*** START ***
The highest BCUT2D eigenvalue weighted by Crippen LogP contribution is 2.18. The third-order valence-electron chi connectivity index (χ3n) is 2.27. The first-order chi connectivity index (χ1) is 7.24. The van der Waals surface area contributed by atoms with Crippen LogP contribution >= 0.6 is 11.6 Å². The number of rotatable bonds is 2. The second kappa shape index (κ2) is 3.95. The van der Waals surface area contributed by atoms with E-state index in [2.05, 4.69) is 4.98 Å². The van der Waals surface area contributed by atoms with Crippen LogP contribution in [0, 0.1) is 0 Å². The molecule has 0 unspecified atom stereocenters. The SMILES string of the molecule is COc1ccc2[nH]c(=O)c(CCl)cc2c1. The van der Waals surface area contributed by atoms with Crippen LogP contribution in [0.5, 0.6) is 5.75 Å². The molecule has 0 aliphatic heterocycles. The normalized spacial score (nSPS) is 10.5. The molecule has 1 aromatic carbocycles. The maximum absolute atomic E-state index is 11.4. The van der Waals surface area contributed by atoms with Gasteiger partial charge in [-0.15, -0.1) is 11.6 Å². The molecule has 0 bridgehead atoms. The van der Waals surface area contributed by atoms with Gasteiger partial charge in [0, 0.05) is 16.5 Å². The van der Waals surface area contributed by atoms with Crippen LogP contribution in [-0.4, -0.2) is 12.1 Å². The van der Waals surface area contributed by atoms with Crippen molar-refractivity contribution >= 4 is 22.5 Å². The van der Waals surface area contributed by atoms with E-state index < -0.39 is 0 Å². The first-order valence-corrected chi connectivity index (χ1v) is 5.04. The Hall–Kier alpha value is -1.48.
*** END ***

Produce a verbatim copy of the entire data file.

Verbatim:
The highest BCUT2D eigenvalue weighted by Crippen LogP contribution is 2.18. The third-order valence-electron chi connectivity index (χ3n) is 2.27. The first-order chi connectivity index (χ1) is 7.24. The van der Waals surface area contributed by atoms with Crippen LogP contribution >= 0.6 is 11.6 Å². The number of rotatable bonds is 2. The second kappa shape index (κ2) is 3.95. The van der Waals surface area contributed by atoms with E-state index in [2.05, 4.69) is 4.98 Å². The van der Waals surface area contributed by atoms with Crippen LogP contribution in [0, 0.1) is 0 Å². The molecule has 0 unspecified atom stereocenters. The SMILES string of the molecule is COc1ccc2[nH]c(=O)c(CCl)cc2c1. The van der Waals surface area contributed by atoms with Crippen LogP contribution in [0.5, 0.6) is 5.75 Å². The molecule has 0 aliphatic heterocycles. The normalized spacial score (nSPS) is 10.5. The molecule has 1 aromatic carbocycles. The maximum absolute atomic E-state index is 11.4. The van der Waals surface area contributed by atoms with Gasteiger partial charge in [-0.15, -0.1) is 11.6 Å². The molecule has 0 bridgehead atoms. The van der Waals surface area contributed by atoms with Gasteiger partial charge in [0, 0.05) is 16.5 Å². The van der Waals surface area contributed by atoms with Crippen LogP contribution in [-0.4, -0.2) is 12.1 Å². The van der Waals surface area contributed by atoms with Crippen molar-refractivity contribution >= 4 is 22.5 Å². The van der Waals surface area contributed by atoms with E-state index < -0.39 is 0 Å². The first-order valence-corrected chi connectivity index (χ1v) is 5.04. The Hall–Kier alpha value is -1.48.